Pocket, $6.99, ISBN 0-7434-8502-5
Romantic Suspense, 2005
Readers looking for characters that feel right, act smart, and have multi-layered characterization that works, reading Michele Albert’s One Way Out is a way to go. Do watch out for the suspense elements though. It makes me laugh, how silly it is, but some readers may experience a more disagreeable reaction to it.
Cassie Ashton and Alex Martinelli are enemies. No, I don’t mean that they are the silly “ooh, we are trying to pretend that our sexual tension is merely hot puffs of antagonism, hee-hee” sorts, they really don’t like each other at all. Both are rivals in paleontology: he is an archaeologist working for truth and academia, she is in for the money. To Alex, Cassie is a freelancer mercenary sort who digs and sells fossils to the highest bidder. To Cassie, Alex is the pompous, insufferably bigoted jackass who had nearly destroyed her business in the past. When Cassie’s gang discover a nearly-intact fossil of an infant Tyrannosaurus rex, she knows that she has hit the biggest paycheck of her career. However, since she doesn’t have a PhD, she needs someone with credentials to verify her find for her. Other archaeologists treat her with even greater contempt than Alex, so she has no choice but to turn to Alex for help. It’s not as if she has to go begging on her knees to him, though: she knows how much he wants to have a chance at studying the fossil.
Working together forces them to reexamine their initial assumptions about each other, but when someone tries to steal the fossil and harm Cassie and her family and employees in the process, those two will have to work together to solve this nuisance of a mystery.
I cannot rave enough about the characters. Michele Albert never comes out with wimpy useless heroines and she delivers a great heroine in Cassie. Some readers would find her a bitchy, ball-busting shrew, if some of the reviews of this book that I’ve read is anything to go by, but I always appreciate a smart and shrewd businesswoman who has the guts to do “unfeminine” things like, eeuw, giving orders and making rational and shrewd business decisions to make Hell Creek Fossil Company a success. Cassie has her vulnerabilities, of course, but her issues never overpower her common sense or turn her into a professional victim. Alex may be at the surface a rather hypocritical playboy but like Cassie, he has his facade slowly peeled off by Ms Albert to reveal a complicated, not-always-beautiful character. One thing Ms Albert gets perfectly right is how she has these two people slowly change their viewpoints about each other, from genuine dislike to genuine love and affection.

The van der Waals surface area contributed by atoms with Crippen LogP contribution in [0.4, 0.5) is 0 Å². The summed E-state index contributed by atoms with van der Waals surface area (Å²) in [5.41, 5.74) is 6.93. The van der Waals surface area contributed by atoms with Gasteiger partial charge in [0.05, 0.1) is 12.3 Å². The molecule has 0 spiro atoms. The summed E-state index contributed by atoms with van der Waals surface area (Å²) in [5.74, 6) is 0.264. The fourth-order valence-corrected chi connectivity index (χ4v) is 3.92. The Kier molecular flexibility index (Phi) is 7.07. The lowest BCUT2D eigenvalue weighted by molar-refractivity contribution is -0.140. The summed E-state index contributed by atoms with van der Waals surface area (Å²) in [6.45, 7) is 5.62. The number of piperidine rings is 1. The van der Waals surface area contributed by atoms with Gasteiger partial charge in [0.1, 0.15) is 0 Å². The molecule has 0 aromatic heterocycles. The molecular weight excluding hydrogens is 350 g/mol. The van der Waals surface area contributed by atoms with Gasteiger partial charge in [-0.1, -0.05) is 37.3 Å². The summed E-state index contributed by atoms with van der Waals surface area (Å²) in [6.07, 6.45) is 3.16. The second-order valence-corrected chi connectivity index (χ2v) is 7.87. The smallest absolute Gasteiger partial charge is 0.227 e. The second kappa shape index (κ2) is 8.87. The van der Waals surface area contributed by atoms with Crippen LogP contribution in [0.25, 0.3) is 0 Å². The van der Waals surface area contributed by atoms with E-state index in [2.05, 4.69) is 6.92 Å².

One thing I really like is how despite Cassie realizing that she is attracted to Alex, she never lets that attraction overpowers her common sense or turn her into witless putty in the hands of the hero. If you, like me, have read enough romance novels where the heroine, attracted to the hero, allows the hero to treat her like crap or fool her without any effort on his part, you’ll adore how Cassie makes Alex work in order to win her heart. Too many heroines jump into the hero’s bed the moment he snaps his fingers at them. Cassie? She’s a sensible one who understands that you can feel lust without having to feel guilty about it or rushing to act on it.
Also, I really enjoy how the relationship starts off on a genuinely antagonistic note, with Alex and Cassie really have harsh and cruel words for each other, only to have them realizing just how much they have done each other wrong when they realize just how much they have in common. This is the kind of romance stories that I like – stories where the characters have to overcome a genuine hurdle in realistic ways.
However, this book could have easily gotten five oogies from me if the author doesn’t kick up the suspense later in the book. Things get silly from that moment onward. The villainous mastermind is supposedly wanted by many authorities all over the world, so I am led to believe that this guy will be a tricky one to beat. Surely he won’t hire a horribly inept henchman who then hires even more inept thugs to give our hero and heroine trouble, right? Wrong! And don’t get me started about the hero and the heroine getting to fulfill the sex scene quota twice when they are on the run. There are people on the run and there are people on the run, but these two are like Secret Seven members hunting down the naughty brat who stole Mrs Pelican’s pecan pie.
Still, the strong characters and the satisfying romantic relationship can’t be denied. It is unfortunate that Ms Albert feels that she has to take her One Way Out of this story with a ridiculous cartoon people on the run plot but everything else about this book epitomizes too well why I enjoy this author’s books.